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Feed – Research

BY DOUGLAS R TOCHER, MICHAEL CLARKSON AND JOHN F TAYLOR

Off to a good start Programming salmon to improve utilisation of sustainable feeds

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tudies in mammals and humans have shown that dietary influences exerted at critical developmental stages in early life, such as neonatal and weaning nutrition, may have long-term consequences on physiological functions in later life. This phenomenon is known as ‘nutritional programming’ and has been studied mainly in mammalian models in relation to diseases that are currently prevalent, such as metabolic syndrome and diabetes. However, the concept of metabolic programming was also likely to exist in fish as it was known that the function of some metabolic pathways in juveniles depended upon specific nutritional signals during early larval stages. This, therefore, raised the possibility of being able to influence specific key metabolic pathways or functions in juvenile fish, for example to improve the use of alternative feed ingredients and thus promote the development and application of sustainable feeds in aquaculture. As a consequence, validating the concept of nutritional or metabolic programming in farmed fish species became an important part of the recently completed EU FP7 project, ARRAINA (Advanced Research Initiatives for Nutrition and Aquaculture). In practical terms, nutritional programming involves giving the fish a nutritional ‘stimulus’ early in life that will enable the fish to have an improved response to a similar ‘challenge’ later in life. Figures (Nutritional programming) At the Institute of Aquaculture, University of Stirling, we investigated the concept in Atlantic salmon with our stimulus/challenge being a feed with very low levels of the marine ingredients, fishmeal and fish oil, and, consequently, very low levels of the omega-3 long-chain polyunsaturated fatty acids, EPA and DHA. The trial design involved initially feeding two triplicated groups of salmon fry for three weeks from first feeding with either a stimulus diet (V),

STIMULUS

3 weeks

MARINE PHASE

15 weeks

Below: Identical diets after the first three weeks

CHALLENGE PHASE

Diet M Diet V

6 weeks Fig. 1

42 Fig.1. Trial design

Feed - Douglas Tocher.indd 42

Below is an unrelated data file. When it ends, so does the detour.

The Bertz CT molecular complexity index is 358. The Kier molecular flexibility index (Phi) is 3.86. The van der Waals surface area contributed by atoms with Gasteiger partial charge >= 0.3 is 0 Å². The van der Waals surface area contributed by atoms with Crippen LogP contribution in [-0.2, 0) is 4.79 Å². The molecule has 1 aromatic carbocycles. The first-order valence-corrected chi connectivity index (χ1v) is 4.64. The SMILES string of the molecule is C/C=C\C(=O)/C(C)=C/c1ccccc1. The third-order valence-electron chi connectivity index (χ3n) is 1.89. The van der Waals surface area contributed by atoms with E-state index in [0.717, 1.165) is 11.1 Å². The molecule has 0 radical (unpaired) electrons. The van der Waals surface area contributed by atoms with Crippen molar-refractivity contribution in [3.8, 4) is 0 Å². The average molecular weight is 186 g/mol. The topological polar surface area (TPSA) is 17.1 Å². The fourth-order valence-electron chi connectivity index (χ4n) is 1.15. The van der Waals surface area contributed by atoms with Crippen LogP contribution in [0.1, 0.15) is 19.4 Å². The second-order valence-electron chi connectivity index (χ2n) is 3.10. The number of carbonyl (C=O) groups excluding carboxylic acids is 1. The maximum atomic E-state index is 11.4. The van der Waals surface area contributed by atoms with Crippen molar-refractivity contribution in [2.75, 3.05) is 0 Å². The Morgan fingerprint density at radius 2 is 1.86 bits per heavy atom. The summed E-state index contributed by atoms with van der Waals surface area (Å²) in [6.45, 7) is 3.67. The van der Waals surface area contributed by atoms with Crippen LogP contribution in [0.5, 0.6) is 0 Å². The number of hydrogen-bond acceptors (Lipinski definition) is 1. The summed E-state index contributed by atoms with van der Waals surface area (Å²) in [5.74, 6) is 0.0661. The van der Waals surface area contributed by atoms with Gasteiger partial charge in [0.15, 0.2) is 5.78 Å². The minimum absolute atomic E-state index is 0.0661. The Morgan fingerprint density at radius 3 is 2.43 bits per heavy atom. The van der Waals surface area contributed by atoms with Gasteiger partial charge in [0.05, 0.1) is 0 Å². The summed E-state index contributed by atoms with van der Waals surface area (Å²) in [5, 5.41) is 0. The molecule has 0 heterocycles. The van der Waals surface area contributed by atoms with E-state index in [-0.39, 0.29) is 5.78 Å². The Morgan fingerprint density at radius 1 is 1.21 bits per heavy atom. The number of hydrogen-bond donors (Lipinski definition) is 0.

containing just 10 per cent fishmeal and no fish oil, or a marine diet (M), containing 80 per cent fishmeal and four per cent fish oil (Fig. 1). The isoenergetic feeds were both 57 per cent crude protein and 12 per cent crude lipid, formulated by Dan Leeming (BioMar UK) and manufactured at the BioMar TechCentre, in Brande. After the short stimulus phase, all fish were fed the marine M diet for 15 weeks (marine phase) before all fish were challenged by being fed the V diet for a further six weeks (challenge phase) (Fig. 1). Therefore, it is important to note that in the entire six-month trial the fish had almost identical nutritional histories apart from the first three-week period when they were fed either the M or V diets, termed M-fish or V-fish, respectively. Growth performance, feed intake, feed efficiency, and nutrient retentions were determined in the marine and challenge phases of the trial. The early nutritional stimulus had clear, significant effects on fish growth and feed efficiency. In the marine phase, the M-fish showed the higher thermal growth coefficient and feed efficiency but, in the challenge phase, this was completely reversed with the V-fish showing significantly higher growth and feed efficiency (Fig. 2). The effects on growth were not dependent upon feed intake, which was not different between the M- and V-fish during either marine or challenge phases. However, protein, lipid and energy retentions were all significantly higher in V-fish during the challenge phase (Fig. 3). This was the reverse of that observed during the marine phase when protein, lipid and energy retentions were all greater in the M-fish. It should be noted that the stimulus/challenge

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